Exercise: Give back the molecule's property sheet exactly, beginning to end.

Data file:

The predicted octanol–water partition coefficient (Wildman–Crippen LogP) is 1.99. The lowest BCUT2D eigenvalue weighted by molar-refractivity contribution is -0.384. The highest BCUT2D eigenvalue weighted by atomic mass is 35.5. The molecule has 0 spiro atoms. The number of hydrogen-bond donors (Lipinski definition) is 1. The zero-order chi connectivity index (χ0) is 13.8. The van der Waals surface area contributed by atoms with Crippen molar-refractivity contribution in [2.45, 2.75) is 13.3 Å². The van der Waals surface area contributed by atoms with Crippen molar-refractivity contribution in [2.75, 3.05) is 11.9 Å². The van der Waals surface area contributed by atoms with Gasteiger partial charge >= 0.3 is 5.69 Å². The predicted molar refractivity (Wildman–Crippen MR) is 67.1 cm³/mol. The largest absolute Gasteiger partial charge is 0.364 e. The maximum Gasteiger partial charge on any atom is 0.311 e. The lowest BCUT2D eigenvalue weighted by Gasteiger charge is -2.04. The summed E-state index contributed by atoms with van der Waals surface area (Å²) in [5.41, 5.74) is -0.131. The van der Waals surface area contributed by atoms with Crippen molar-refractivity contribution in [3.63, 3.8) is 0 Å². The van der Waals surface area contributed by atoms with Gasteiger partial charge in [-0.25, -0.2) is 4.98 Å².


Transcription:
The predicted octanol–water partition coefficient (Wildman–Crippen LogP) is 1.99. The lowest BCUT2D eigenvalue weighted by molar-refractivity contribution is -0.384. The highest BCUT2D eigenvalue weighted by atomic mass is 35.5. The molecule has 0 spiro atoms. The number of hydrogen-bond donors (Lipinski definition) is 1. The zero-order chi connectivity index (χ0) is 13.8. The van der Waals surface area contributed by atoms with Crippen molar-refractivity contribution in [2.45, 2.75) is 13.3 Å². The van der Waals surface area contributed by atoms with Crippen molar-refractivity contribution in [2.75, 3.05) is 11.9 Å². The van der Waals surface area contributed by atoms with Gasteiger partial charge >= 0.3 is 5.69 Å². The predicted molar refractivity (Wildman–Crippen MR) is 67.1 cm³/mol. The largest absolute Gasteiger partial charge is 0.364 e. The maximum Gasteiger partial charge on any atom is 0.311 e. The lowest BCUT2D eigenvalue weighted by Gasteiger charge is -2.04. The summed E-state index contributed by atoms with van der Waals surface area (Å²) in [5.41, 5.74) is -0.131. The van der Waals surface area contributed by atoms with Crippen molar-refractivity contribution in [3.63, 3.8) is 0 Å². The van der Waals surface area contributed by atoms with Gasteiger partial charge in [-0.25, -0.2) is 4.98 Å².